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Richard Byrd's Trans-Atlantic Flight....
Item # 678299
July 01, 1927
THE NEW YORK TIMES, July 1, 1927.
* Richard Byrd's Transatlantic flight in fog
The front page has has a nice three line, full banner headline: "BYRD FLIES FOR HOURS IN FOG OVER FRANCE SEEKING FOR PARIS AND A PLACE TO LAND; LAST MESSAGE FROM HIM AN SOS NEAR DAWN", with related subheads and a nice photo of Richard Evelyn Byrd. Additionally, there is a related map on page 2.
This issue is believed to be complete in 40+ pages, however, it is being offered for described content. A little margin wear, a slightly rough left spine, but good for the era. See images for details.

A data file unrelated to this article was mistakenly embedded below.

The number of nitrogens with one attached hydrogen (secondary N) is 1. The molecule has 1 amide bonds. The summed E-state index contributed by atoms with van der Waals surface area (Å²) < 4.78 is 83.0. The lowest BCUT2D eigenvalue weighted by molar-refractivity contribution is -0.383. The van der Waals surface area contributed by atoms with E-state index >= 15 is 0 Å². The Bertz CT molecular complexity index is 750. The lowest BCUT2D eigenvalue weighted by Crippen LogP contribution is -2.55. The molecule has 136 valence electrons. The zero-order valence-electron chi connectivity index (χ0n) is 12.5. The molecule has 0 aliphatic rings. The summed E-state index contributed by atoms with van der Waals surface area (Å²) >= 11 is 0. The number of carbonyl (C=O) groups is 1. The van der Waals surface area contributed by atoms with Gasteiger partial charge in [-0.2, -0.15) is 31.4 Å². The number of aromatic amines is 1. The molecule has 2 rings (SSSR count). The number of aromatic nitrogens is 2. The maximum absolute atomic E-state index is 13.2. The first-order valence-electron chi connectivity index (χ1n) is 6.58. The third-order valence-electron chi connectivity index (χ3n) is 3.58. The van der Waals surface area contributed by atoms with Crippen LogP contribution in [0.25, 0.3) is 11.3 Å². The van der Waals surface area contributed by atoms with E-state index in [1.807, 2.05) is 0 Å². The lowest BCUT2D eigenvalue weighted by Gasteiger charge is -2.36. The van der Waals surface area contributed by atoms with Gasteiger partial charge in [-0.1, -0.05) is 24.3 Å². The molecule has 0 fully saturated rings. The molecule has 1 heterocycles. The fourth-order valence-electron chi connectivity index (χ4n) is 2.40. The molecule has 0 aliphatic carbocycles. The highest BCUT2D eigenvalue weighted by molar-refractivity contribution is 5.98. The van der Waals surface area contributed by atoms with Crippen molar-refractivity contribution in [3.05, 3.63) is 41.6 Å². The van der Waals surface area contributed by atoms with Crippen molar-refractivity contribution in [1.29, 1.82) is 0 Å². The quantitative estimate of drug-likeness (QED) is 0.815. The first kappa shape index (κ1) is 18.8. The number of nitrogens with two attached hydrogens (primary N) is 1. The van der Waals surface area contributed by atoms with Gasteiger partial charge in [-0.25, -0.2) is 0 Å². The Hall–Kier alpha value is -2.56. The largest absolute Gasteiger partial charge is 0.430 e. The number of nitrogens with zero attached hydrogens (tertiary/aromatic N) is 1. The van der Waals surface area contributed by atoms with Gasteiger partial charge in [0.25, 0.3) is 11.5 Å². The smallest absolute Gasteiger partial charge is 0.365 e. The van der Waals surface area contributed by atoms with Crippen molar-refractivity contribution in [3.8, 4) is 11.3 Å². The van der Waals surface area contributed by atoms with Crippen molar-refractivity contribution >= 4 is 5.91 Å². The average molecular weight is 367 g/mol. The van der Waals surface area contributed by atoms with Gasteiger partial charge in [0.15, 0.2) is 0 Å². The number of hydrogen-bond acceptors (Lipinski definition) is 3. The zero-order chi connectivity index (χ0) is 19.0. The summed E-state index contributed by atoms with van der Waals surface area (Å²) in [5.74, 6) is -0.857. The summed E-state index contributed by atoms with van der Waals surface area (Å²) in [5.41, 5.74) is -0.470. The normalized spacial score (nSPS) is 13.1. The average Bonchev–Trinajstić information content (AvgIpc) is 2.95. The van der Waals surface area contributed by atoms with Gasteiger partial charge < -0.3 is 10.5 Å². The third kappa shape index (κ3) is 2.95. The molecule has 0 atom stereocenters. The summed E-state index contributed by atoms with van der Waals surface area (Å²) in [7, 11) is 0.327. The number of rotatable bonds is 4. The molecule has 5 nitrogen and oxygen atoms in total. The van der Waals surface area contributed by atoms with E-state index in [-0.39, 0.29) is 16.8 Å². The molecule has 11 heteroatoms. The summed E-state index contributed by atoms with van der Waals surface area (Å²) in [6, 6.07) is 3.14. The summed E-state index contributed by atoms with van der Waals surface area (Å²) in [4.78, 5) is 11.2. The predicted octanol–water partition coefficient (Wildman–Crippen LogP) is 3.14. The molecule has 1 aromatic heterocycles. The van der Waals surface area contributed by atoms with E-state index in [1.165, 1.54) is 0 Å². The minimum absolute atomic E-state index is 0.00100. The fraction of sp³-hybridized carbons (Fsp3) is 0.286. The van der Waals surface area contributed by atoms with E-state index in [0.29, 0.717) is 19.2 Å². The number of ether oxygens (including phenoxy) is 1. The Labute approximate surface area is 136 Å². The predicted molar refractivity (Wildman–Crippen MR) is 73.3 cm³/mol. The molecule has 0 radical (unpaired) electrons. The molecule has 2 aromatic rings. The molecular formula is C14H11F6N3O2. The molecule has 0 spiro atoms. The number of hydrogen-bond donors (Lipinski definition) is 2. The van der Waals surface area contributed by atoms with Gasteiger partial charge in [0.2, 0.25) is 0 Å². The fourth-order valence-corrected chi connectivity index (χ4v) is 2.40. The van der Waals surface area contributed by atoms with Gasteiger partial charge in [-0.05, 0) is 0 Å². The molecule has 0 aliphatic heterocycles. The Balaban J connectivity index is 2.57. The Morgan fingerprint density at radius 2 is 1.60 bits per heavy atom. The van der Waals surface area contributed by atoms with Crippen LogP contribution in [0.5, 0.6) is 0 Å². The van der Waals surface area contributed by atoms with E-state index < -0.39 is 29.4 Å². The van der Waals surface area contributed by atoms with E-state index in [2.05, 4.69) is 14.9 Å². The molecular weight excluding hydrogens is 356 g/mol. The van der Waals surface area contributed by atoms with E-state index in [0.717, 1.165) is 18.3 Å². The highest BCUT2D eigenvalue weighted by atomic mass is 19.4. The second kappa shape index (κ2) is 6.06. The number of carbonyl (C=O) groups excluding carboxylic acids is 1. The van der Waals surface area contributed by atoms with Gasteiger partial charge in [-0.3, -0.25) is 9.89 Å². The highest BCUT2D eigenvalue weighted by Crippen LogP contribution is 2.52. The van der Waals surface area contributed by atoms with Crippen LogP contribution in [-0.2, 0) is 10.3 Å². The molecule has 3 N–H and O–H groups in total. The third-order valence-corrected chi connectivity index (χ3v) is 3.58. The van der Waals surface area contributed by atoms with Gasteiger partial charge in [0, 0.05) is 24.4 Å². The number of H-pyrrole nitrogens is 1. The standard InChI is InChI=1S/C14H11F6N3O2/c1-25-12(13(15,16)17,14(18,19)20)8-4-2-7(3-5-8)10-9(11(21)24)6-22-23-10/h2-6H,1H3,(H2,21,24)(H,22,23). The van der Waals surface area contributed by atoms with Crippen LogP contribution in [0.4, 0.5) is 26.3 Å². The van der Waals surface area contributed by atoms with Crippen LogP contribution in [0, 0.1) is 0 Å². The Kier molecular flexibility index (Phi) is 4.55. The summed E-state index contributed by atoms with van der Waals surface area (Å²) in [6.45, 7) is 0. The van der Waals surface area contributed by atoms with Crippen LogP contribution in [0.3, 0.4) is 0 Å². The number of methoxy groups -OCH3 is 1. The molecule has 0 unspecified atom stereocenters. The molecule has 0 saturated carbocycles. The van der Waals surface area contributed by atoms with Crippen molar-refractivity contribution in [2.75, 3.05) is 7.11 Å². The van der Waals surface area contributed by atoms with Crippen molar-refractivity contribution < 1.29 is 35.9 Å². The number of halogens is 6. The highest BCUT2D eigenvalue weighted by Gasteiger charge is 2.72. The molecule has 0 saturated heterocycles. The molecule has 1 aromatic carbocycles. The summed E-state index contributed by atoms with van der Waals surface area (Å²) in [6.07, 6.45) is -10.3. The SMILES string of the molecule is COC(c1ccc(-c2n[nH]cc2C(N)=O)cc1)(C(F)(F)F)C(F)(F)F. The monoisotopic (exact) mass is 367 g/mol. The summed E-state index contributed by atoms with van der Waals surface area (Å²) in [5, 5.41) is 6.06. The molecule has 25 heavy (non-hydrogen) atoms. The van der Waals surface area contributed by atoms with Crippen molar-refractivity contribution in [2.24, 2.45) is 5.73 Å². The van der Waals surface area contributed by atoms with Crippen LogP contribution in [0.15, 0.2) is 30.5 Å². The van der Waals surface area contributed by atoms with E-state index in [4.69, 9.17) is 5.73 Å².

Background (Wikipedia): Byrd was one of several aviators who attempted to win the Orteig Prize in 1927 for making the first nonstop flight between the United States and France. Once again Byrd named Floyd Bennett as his chief pilot, with support from Bernt Balchen, Bert Acosta, and George Noville. During a practice takeoff with Bennett alone at the controls, the Fokker Trimotor airplane, America, crashed, severely injuring Bennett. As the plane was being repaired, Charles Lindbergh won the prize. But Byrd continued with his quest, naming Balchen to replace Bennett as chief pilot. Byrd, Balchen, Acosta, and Noville flew from Roosevelt Field East Garden City, New York on June 29, 1927. Arriving over France, cloud cover prevented a landing in Paris; they returned to the coast of Normandy, crash-landing without fatalities on July 1, 1927.
Category: The 20th Century